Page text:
Writer: Sarah Kosar
Director: Tommo Fowler
Reviewer: Stephen Bates
Tragedy strikes far away and near. In their East London home, Hugh and Tiffany see television news channels leading with reports of many dead in a roller coaster accident in China, but it is the secondary story of a car crash on the M25 that grabs their attention because the sole fatality was wife to one and mother to the other.
The personal and intimate nature of grieving is the subject of Sarah Kosar’s 80-minute one act play. It is about the need to cling on to a departed loved one, the need to absorb them so that they stay a part of those who mourn their loss. Father and daughter both grieve, but in different ways, Hugh watches Father of the Bride, his wife’s favourite film, while Tiffany recites touching elegies. Hugh wants time to rest and reflect, but his hyperactive daughter berates him for not having begun to make funeral arrangements within hours of the death.
Mum had been a campaigning vegan, bullying her family into observing her own lifestyle. Both crave to indulge their carnivorous instincts, but it comes as a shock to them when a bag of fast food arrives, with a note from Mum telling them that she has left them a “digestive memorial” in the form of burgers made from her own flesh. Should they eat them? Would ketchup, mustard or leftover vegan cheese make them tastier?
Kasar’s introduces absurdism, but, if there is comedy in her writing, Tommo Fowler’s sombre production rarely finds it and we are left with what could be described as a surreal lament. A greyish curtain hangs across the entire stage in Charlotte Henery’s set design, giving the feel of a tasteful funeral parlour, as no one seems to realise that, in theatre, black humour becomes death far better than respectful mourning. As a consolation, the cooking of burgers with a blow torch whets our appetites, provided we can overlook what they are supposed to be made of.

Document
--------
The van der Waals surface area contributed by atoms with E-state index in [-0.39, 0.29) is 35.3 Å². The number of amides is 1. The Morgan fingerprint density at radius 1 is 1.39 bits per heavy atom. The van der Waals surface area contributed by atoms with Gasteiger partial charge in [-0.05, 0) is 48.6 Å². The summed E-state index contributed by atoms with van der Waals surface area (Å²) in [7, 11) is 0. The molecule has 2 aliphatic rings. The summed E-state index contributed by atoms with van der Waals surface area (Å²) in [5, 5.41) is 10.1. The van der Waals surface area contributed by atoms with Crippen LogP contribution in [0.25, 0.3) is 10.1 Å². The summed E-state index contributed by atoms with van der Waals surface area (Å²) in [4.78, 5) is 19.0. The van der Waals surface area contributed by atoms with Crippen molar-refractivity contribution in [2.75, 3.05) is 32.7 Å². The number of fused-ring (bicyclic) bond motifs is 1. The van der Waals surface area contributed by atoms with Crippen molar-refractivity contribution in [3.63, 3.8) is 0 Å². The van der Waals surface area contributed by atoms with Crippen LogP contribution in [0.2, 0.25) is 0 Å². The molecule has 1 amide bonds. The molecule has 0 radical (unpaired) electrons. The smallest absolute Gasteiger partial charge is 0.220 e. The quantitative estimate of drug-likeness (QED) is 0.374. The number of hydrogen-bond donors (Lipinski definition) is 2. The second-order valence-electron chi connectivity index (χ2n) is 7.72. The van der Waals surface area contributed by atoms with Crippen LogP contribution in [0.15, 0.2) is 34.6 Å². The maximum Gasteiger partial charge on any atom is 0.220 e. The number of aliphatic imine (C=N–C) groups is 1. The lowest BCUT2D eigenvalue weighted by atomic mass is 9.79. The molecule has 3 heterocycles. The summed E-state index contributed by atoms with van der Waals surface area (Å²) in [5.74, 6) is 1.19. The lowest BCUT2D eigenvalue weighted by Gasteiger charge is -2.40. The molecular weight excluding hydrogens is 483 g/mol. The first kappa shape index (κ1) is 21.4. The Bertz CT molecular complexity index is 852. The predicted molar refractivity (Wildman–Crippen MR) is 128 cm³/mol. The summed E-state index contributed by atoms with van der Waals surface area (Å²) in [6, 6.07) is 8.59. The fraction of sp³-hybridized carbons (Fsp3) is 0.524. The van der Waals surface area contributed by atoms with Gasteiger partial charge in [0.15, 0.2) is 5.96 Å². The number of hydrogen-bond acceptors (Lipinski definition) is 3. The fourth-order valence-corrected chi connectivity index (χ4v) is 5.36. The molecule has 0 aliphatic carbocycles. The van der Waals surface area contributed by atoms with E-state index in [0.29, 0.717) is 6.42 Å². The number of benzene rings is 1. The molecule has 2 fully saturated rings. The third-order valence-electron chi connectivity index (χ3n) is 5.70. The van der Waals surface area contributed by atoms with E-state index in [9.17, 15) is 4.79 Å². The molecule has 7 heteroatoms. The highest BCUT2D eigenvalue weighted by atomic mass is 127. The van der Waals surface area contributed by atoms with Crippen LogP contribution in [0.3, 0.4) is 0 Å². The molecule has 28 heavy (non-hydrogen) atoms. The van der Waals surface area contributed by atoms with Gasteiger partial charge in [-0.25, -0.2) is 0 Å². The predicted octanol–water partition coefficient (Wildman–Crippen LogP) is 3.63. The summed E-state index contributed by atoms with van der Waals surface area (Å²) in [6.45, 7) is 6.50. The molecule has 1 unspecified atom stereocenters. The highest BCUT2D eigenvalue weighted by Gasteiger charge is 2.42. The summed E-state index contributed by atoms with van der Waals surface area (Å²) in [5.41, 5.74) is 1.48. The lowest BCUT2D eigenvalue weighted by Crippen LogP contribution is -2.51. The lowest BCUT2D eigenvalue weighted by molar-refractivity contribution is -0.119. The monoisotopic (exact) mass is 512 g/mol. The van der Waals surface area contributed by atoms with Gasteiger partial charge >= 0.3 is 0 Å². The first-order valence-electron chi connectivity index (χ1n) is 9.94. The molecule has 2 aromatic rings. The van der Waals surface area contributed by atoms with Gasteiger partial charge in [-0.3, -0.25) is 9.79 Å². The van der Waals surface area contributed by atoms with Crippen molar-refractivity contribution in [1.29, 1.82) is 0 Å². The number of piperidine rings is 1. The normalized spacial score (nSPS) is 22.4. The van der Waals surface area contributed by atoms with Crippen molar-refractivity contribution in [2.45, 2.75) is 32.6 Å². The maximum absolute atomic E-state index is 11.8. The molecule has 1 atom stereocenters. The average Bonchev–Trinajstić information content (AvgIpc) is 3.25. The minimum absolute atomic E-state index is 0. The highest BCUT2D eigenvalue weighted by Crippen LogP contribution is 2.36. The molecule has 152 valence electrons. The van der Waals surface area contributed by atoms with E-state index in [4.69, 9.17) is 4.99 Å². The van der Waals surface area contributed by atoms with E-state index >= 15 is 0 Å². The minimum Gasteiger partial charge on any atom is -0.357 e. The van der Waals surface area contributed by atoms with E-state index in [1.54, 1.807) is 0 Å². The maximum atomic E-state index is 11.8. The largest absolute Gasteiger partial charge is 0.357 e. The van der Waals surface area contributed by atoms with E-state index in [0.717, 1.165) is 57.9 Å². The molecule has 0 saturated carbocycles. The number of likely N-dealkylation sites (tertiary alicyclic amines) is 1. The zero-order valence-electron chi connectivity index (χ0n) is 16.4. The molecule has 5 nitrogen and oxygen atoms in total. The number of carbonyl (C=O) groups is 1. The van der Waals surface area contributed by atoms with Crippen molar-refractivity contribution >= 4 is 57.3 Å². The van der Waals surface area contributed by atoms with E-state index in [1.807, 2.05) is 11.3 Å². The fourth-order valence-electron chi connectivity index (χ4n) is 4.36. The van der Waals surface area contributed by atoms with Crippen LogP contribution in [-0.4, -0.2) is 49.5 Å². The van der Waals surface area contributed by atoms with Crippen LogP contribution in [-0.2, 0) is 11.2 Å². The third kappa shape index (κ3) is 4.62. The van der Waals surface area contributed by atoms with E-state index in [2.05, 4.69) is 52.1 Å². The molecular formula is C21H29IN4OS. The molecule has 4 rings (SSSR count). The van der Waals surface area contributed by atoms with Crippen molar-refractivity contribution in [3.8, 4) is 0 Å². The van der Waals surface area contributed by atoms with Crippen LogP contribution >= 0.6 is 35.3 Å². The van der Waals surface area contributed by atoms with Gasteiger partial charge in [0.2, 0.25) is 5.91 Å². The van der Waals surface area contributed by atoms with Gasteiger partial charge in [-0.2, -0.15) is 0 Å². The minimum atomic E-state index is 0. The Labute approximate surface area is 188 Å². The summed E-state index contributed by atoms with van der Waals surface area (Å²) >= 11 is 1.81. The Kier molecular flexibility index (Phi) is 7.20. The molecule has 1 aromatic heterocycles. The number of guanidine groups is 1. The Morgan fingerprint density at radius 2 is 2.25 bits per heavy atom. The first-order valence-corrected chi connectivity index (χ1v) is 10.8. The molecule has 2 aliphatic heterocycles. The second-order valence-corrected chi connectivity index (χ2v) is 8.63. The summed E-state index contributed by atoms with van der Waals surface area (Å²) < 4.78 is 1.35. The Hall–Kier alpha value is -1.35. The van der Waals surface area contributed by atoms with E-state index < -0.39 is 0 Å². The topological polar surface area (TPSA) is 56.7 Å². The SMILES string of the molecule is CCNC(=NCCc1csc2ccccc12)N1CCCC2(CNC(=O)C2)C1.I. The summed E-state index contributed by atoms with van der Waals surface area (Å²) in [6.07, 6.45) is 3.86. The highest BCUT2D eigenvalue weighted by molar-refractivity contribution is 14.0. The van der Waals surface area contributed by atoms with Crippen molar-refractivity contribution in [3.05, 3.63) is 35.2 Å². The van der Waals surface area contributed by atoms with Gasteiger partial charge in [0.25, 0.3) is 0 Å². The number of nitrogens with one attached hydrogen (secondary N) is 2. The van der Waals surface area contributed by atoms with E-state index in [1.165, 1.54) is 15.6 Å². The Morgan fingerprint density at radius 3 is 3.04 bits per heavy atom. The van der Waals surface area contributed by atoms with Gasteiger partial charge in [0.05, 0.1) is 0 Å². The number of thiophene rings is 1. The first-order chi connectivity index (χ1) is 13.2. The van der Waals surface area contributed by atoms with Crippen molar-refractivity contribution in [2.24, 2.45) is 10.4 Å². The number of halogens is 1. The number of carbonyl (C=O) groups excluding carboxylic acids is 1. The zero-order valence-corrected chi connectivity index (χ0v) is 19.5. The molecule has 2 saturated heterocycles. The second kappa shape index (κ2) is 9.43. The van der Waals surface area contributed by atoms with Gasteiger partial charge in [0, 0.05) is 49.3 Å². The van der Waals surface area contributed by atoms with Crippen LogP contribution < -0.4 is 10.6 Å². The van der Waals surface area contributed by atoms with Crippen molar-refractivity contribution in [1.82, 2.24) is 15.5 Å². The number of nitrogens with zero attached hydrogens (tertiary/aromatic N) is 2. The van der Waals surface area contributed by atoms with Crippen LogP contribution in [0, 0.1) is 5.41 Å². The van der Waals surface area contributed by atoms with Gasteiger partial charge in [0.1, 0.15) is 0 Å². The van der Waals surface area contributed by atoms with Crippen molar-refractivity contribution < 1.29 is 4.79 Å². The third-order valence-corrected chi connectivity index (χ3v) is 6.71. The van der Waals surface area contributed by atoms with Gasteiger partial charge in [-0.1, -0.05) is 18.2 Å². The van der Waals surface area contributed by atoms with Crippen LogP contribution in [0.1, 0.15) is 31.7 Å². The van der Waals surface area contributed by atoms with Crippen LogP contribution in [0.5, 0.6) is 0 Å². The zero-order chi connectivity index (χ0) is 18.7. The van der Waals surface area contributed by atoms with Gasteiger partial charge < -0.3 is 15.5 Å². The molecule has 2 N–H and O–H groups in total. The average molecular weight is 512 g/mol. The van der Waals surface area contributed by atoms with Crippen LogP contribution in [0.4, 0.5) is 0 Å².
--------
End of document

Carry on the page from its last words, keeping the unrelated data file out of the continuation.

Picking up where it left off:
Rosie Wyatt’s Tiffany is bossy, confrontational and shrill, insisting that the burgers must be eaten even when she is choking on them. Andrew Frame’s morose, lethargic Hugh, walking around in a dressing gown for all but the final scene, has little chance of standing up to her. Neither character elicits sympathy for their loss, ensuring that a play that fails to make us laugh also hardly moves us.
Clearly, Kosar is a promising writer, brave enough to challenge audiences to face up to unpalatable truths. However, on this occasion, her play proves to be as indigestible as the mumburgers in her story.
Runs until 22 July 2017 | Image: Lidia Crisafulli